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What about variable?

What about variable?

Posted on: April 09, 2012
Author: Staff

With the current low interest rates, there's a big focus on fixed mortgages—but variable can still be a good choice.

Historically low interest rates are encouraging many Canadians to lock in with a fixed-rate mortgage. The idea is that they'll continue to benefit from the current low rate when rates inevitably rise, saving thousands on interest.

But two big questions remain: when will interest rates go up, and how much will they go up by?

  1. When will rates go up?

    According to ATB Financial economist, Will Van't Veld, interest rates will likely rise in mid-2013 or early 2014.

    "Earlier this year, the US Federal Reserve released its outlook for when it believed it would begin tightening interest rates, stating that they didn't see it happen until 2014. If this proves correct, then it limits when the Bank of Canada can raise rates because an important determinant in the value of the Canadian dollar is the interest rate differential vis-à-vis the United States," Van't Veld explains.

    "Because of the better news coming out of the United States, the latest jobs report notwithstanding, many believe that the 2014 date might be too conservative and the best bet right now is for interest rates on both sides of the border to start moving upward towards the middle of 2013."

    Recent talk from the Bank of Canada suggests rates might rise even sooner. If you commit to variable today, you would benefit from the lower rate until that rate rises above the current fixed rate for the same term. The savings you earn in the meantime could offset the higher payments you'll make after rates rise.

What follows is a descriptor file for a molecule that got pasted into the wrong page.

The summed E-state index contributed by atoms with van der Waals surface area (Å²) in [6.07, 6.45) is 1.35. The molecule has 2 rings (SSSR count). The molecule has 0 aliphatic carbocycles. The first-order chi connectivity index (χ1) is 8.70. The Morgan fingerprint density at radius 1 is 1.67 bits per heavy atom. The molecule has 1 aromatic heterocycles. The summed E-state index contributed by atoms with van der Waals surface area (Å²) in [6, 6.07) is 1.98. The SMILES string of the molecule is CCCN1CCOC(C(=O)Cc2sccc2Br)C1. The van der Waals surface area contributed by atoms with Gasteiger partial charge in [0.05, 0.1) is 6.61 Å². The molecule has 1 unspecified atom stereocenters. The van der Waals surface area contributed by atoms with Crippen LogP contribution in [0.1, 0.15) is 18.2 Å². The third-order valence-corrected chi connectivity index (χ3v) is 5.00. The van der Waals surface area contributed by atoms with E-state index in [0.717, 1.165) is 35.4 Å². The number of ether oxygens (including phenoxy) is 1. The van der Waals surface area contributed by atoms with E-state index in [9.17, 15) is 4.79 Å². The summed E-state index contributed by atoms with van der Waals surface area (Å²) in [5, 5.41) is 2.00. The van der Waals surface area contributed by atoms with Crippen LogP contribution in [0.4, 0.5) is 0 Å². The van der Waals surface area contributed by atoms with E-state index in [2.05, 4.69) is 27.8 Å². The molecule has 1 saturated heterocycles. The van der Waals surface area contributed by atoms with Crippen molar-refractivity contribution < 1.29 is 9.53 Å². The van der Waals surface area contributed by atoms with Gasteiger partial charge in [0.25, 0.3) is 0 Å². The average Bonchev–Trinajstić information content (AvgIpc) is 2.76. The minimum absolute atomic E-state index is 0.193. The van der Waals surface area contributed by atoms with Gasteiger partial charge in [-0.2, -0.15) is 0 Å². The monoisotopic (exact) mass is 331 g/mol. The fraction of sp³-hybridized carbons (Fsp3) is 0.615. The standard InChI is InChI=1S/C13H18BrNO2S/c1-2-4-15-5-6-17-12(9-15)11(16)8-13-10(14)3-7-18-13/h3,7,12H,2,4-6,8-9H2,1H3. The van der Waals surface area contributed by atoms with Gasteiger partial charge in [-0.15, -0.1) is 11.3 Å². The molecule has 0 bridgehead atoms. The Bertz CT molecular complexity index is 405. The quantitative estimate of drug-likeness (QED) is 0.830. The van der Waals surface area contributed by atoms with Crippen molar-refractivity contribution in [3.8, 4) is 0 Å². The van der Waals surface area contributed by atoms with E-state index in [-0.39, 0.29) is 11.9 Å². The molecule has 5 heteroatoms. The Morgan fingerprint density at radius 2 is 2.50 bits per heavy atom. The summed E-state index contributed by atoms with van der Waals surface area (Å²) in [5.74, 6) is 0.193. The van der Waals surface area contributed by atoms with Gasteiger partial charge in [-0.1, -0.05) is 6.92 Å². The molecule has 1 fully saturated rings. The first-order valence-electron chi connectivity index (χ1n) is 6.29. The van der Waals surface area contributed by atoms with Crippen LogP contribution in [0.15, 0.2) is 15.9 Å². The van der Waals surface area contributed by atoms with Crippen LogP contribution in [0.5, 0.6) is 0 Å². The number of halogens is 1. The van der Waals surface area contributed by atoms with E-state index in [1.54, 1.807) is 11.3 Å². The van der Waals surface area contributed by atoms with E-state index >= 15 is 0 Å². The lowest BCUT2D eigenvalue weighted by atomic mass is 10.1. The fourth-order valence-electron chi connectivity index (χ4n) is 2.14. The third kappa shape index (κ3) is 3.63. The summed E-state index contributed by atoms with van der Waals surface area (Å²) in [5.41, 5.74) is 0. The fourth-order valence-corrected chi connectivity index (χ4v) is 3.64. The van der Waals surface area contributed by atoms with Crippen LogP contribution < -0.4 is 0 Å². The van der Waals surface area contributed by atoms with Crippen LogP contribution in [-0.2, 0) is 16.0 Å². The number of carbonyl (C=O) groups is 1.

2. How much will rates go up by?

    As Van't Veld explains, "if the economy is running below potential, interest rates will be kept low to stimulate growth, and if it's running too hot, rates will be increased to bring inflation back towards its target."

    In order to control inflation when coming out of a recession, Van't Veld says that "borrowers should be expecting a jump of between 1 and 3 percent in borrowing as the North American economy improves."

How could this affect your bottom line?

Using a 5-year fixed-rate mortgage of $200,000 as a baseline, here are two variable rate scenarios—one assuming a 1 percent increase over five years, the other assuming a 3 percent increase over five years:

  Starting Rate Rate after 1.5 years Rate after 2 years Rate after 3 years Rate after 4 years Average Interest Rate Balance remaining at end of term Total interest paid during term
5-year fixed 3.89% 3.89% 3.89% 3.89% 3.89% 3.89% $173,869.48 $36,483.33
5-year variable (with rates rising 1% over term) 3.20% 3.45% 3.70% 4.20% 4.20% 3.73% $173,355.72 $34,658.95
5-year variable (with rates rising 3% over term) 3.20% 3.70% 4.45% 5.20% 6.20% 4.50% $175,624.67 $41,802.94

* Based on a 25-year amortization. For illustrative purposes only.

As you can see, if rates rise moderately (1%) over the next five years, you're better off with a variable mortgage. But if rates rise significantly (3%) over that same term, locking-in at the fixed rate now will keep more money in your pocket.

Historically, homeowners with variable mortgages have enjoyed lower average interest rates—and thus paid less interest—over the long term, but this second scenario proves that it's not always the case.

It's impossible to accurately predict when and how rates will move, so your best bet is to talk to an ATB mortgage expert about your budget and risk tolerance. They can guide you in the right direction.